The CQ camp is full of refugees from southern Afghanistan, where, according to the United Nations, more than 5. 000 families fled the fighting between the Taliban insurgents and Afghan government forces, particularly in Helmand province.
The conditions in these camps are deplorable. The internally displaced live in tents that have been donated by either local or foreign aid organizations, or in small mud houses built with their resources.
The tents are rotting. Their condition, residents say, worsens in summer, when heavy rain and snow weaken the fabric, resulting in gaping holes.
« Our tents are infested with mosquitoes in the summer heat and unbearably cold in winter, » said Rahmat Gul, another resident of the camp.
He lamented the lack of electricity and water supplies and highlighted the plight of thousands of children who do not have access to education or often to food.
Gul says there are other problems, such as unemployment and poverty, that force some men and women to beg to make ends meet.
The camp first attracted attention in 2012 after at least 15 IDPs were frozen to death due to harsh winter conditions.
The evictions were again the subject of discussion during a virtual donor conference in Geneva on Monday and Tuesday, where ministers from nearly 70 countries and officials from humanitarian organizations discussed funding cuts and tighter restrictions on vital aid to Afghanistan, which pose further challenges for a nation that poses is preparing for an early withdrawal of the US-led foreign troops and dealing with the COVID-19 crisis.
“We want participants (in Geneva) to act with caution and take decisive action by our government to ensure accountability and transparency. Otherwise, we fear that, as in the past, much of the aid will be wasted either by foreign contractors or by officials from our government, ”said Gul.
Ahead of the conference, which began Monday, President Ashraf Ghani said he hoped it would generate billions of dollars in aid.
« The result of this pledging conference will have a strong influence on the future development of the country and our path to independence and peace, » said Ghani at the weekend in Kabul.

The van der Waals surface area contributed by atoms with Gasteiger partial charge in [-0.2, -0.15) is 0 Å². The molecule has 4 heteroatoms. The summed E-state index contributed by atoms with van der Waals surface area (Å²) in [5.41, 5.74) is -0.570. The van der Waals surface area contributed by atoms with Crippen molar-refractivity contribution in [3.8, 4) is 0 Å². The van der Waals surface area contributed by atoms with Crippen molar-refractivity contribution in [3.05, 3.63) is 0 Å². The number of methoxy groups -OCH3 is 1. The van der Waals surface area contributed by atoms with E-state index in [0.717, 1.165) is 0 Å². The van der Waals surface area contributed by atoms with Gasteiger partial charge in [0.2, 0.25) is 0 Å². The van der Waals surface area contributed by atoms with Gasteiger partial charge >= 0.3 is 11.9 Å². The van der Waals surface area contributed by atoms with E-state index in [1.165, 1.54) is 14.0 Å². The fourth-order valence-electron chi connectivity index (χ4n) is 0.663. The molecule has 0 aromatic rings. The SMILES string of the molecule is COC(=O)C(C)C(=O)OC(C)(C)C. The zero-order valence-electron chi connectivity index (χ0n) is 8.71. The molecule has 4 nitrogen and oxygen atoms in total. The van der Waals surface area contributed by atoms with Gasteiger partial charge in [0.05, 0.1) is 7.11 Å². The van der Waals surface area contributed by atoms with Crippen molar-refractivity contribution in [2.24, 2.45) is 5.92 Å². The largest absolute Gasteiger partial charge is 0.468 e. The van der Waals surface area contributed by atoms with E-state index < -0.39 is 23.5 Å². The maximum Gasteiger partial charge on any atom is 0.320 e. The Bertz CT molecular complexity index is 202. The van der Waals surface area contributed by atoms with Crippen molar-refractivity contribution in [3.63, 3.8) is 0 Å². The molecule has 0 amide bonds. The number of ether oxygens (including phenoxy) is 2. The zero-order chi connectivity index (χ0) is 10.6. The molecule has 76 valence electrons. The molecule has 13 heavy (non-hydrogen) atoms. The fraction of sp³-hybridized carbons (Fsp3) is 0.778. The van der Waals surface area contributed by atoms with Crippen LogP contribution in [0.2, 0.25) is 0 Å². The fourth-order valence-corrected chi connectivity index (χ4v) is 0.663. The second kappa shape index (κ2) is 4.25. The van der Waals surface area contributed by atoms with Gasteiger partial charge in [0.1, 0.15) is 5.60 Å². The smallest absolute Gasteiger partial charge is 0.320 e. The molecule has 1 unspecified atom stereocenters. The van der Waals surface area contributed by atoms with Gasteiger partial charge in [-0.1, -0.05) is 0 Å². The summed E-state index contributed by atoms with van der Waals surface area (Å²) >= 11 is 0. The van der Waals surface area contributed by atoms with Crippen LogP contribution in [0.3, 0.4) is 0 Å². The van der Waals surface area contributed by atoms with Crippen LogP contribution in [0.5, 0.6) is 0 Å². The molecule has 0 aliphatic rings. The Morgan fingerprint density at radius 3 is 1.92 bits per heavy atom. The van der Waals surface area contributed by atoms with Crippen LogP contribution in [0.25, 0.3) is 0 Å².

A similar event follows in Belgium in 2016, where donors pledged to provide US $ 15 billion in aid to Afghanistan over the next five years.
However, Treasury Department spokesman Shamrooz Khan Masjidi was unable to comment on how much of the promised aid had been paid out.
« We want a large part of the aid to go through the state budgets, » he said.
He added that the focus of all future aid would be on building infrastructure, returning refugees and supporting the displaced war.
« Kabul had met anti-corruption standards set by donors for the last conference and was open to accountability for the money spent, » he said.
The Geneva meeting comes amid a dead end in talks between the Afghan government and Taliban negotiators in Doha, Qatar, which have been going on since September. 12 as well as the growing dissatisfaction with Ghani’s government at home and abroad due to increasing corruption, weak governance and the alleged waste of state funds.
A recent report by the US watchdog SIGAR said: “The Afghan government is implementing paper reforms, like drafting regulations or holding meetings, rather than concrete measures to reduce corruption like arresting powerful actors. ”
After the SIGAR report and before the Geneva conference, the government of Ghana ordered the formation of another commission to combat transplantation.
However, Sayed Ikram Afzali, executive director of Integrity Watch, said the government “has no will to fight corruption and is resorting to symbolic works to attract attention at international conferences. ”
A poll conducted by the Afghan Civil Society Forum on Sunday found that 90 percent of respondents believed that “the government is corrupt. ”
Afghanistan’s last permanent ambassador to the United Nations, Mahmoud Saikal, said on Monday: “In times of high levels of corruption, it is of the utmost importance that donors demand strong accountability from those who claim to represent our people. ”
This is a thought by the UN Commissioner for Refugees Filippo Grandi. He also warned of « grave consequences » if the world turned away from Afghanistan.
« Failure in either case would cause Afghanistan to slide backwards, with catastrophic consequences, including further displacement, possibly on a larger scale . . . « he said in a statement on Sunday.
Afghanistan, Bamyan, Taliban, explosion
World news – AU – 14 dead as two explosions shake the historic Afghan city of Bamiyan